Indeed, people in this country from ACROD, from the GOA, from the Ukrainians under the EP, with whom I have spoken have all told me that their being under the omophorion of the EP has not resulted in their losing their ethnic customs in the slightest. They have not been thoroughly hellenized, they have not been made to speak Greek (the secretary of the EP stated in his talk that he himself did not consider this necessary, though the option should be open, he thought). Local languages -- Arabic, Ukrainian, Russain, etc -- have been preserved under the EP, not obliterated. Do we really believe Patriarch BARTHOLOMEW so obtuse as to automatically assume that he will do this with English, especially given his track record elsewhere? Does the fact that Holy Cross Seminary -- the very place the EP's archdiocese trains its clergy -- conducts services in at least 50% English (according to my contacts there) serve to show us that he is not obsessed with "All Greek, all the time"?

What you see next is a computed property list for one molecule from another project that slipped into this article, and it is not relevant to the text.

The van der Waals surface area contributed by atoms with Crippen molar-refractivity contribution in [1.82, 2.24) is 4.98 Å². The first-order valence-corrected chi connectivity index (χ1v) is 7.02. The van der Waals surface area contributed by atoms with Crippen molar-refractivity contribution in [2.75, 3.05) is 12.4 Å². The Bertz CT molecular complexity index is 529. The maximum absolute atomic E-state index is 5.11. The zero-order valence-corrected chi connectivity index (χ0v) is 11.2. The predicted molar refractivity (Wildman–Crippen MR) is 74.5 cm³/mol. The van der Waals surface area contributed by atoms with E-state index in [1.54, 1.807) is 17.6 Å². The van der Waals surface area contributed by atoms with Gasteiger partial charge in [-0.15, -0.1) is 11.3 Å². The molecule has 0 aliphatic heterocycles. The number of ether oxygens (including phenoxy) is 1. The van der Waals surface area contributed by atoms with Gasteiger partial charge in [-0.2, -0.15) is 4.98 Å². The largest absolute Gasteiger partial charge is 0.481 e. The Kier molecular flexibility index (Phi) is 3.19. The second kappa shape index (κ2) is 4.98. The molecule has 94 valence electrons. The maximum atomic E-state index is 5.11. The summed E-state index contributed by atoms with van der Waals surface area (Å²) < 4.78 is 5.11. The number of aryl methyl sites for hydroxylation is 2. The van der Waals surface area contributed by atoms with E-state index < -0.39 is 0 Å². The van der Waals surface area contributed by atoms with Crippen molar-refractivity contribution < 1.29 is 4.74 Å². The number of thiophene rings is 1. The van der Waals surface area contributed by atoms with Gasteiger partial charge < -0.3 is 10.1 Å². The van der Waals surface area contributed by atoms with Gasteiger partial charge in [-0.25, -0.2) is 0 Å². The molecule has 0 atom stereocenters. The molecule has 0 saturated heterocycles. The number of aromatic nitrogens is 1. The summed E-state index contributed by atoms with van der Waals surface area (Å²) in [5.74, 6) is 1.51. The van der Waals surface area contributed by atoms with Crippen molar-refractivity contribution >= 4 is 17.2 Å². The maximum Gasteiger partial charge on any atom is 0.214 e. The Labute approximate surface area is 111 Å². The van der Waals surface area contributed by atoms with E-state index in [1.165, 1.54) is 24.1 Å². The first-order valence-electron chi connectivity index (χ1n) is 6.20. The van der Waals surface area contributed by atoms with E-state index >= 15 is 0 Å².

Given what I've written so far, it does seem as though I'm thoroughly on the side of the EP here. I'm not, though I wanted to lead off with the above due to all of the unadulterated praise heaped on our Metropolitan by my fellow members of the OCA (and others). As it stands, given the secretary's speech, it is obvious to many that the EP's take on Orthodoxy in America is unacceptable to many Americans. While an EP head to a US Metropolitan synod is indeed a feasible, non-lethal model for Orthodox jurisdictional unity and not to be dismissed out of hand, it needs to be said that this must not be the only model allowed for, as such comes dangerously close to the papal model wherein the EP is, in effect, the only one allowed to engage in planting foreign mission churches, or else, at a minimum, must give his blessings for other, apostolic sees to do so.